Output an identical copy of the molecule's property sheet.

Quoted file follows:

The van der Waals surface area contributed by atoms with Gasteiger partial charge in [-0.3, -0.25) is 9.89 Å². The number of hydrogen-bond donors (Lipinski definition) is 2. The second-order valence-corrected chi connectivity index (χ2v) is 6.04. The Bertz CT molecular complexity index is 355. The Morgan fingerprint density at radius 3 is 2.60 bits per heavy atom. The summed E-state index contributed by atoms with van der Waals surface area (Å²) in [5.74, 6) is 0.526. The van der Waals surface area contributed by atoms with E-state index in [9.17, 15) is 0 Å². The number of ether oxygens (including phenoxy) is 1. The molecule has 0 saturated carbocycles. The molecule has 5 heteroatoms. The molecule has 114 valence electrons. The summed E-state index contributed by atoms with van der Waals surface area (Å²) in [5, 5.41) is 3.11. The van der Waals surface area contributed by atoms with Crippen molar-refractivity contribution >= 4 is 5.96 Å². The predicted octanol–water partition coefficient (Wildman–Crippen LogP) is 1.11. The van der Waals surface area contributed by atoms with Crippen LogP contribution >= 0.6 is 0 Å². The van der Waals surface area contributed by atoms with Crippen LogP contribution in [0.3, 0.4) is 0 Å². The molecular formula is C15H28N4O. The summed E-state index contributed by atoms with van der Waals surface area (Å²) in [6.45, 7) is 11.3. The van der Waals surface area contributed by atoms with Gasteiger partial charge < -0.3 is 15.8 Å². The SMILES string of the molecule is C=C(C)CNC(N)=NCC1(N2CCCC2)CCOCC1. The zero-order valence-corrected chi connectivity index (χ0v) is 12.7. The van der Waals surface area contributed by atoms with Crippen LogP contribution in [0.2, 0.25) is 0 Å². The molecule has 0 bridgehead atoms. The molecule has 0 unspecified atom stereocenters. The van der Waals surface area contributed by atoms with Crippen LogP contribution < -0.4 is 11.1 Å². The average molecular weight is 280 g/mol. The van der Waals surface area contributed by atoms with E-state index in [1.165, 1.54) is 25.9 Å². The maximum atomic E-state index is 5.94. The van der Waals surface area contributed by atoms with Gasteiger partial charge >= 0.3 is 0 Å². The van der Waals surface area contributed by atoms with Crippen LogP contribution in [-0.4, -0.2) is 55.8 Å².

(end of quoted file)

The van der Waals surface area contributed by atoms with Gasteiger partial charge in [-0.3, -0.25) is 9.89 Å². The number of hydrogen-bond donors (Lipinski definition) is 2. The second-order valence-corrected chi connectivity index (χ2v) is 6.04. The Bertz CT molecular complexity index is 355. The Morgan fingerprint density at radius 3 is 2.60 bits per heavy atom. The summed E-state index contributed by atoms with van der Waals surface area (Å²) in [5.74, 6) is 0.526. The van der Waals surface area contributed by atoms with E-state index in [9.17, 15) is 0 Å². The number of ether oxygens (including phenoxy) is 1. The molecule has 0 saturated carbocycles. The molecule has 5 heteroatoms. The molecule has 114 valence electrons. The summed E-state index contributed by atoms with van der Waals surface area (Å²) in [5, 5.41) is 3.11. The van der Waals surface area contributed by atoms with Crippen molar-refractivity contribution >= 4 is 5.96 Å². The predicted octanol–water partition coefficient (Wildman–Crippen LogP) is 1.11. The van der Waals surface area contributed by atoms with Crippen LogP contribution >= 0.6 is 0 Å². The van der Waals surface area contributed by atoms with Crippen LogP contribution in [0.3, 0.4) is 0 Å². The molecular formula is C15H28N4O. The summed E-state index contributed by atoms with van der Waals surface area (Å²) in [6.45, 7) is 11.3. The van der Waals surface area contributed by atoms with Gasteiger partial charge < -0.3 is 15.8 Å². The SMILES string of the molecule is C=C(C)CNC(N)=NCC1(N2CCCC2)CCOCC1. The zero-order valence-corrected chi connectivity index (χ0v) is 12.7. The van der Waals surface area contributed by atoms with Crippen LogP contribution in [0.2, 0.25) is 0 Å². The molecule has 0 bridgehead atoms. The molecule has 0 unspecified atom stereocenters. The van der Waals surface area contributed by atoms with Crippen LogP contribution < -0.4 is 11.1 Å². The average molecular weight is 280 g/mol. The van der Waals surface area contributed by atoms with E-state index in [1.165, 1.54) is 25.9 Å². The maximum atomic E-state index is 5.94. The van der Waals surface area contributed by atoms with Gasteiger partial charge >= 0.3 is 0 Å². The van der Waals surface area contributed by atoms with Crippen LogP contribution in [-0.4, -0.2) is 55.8 Å².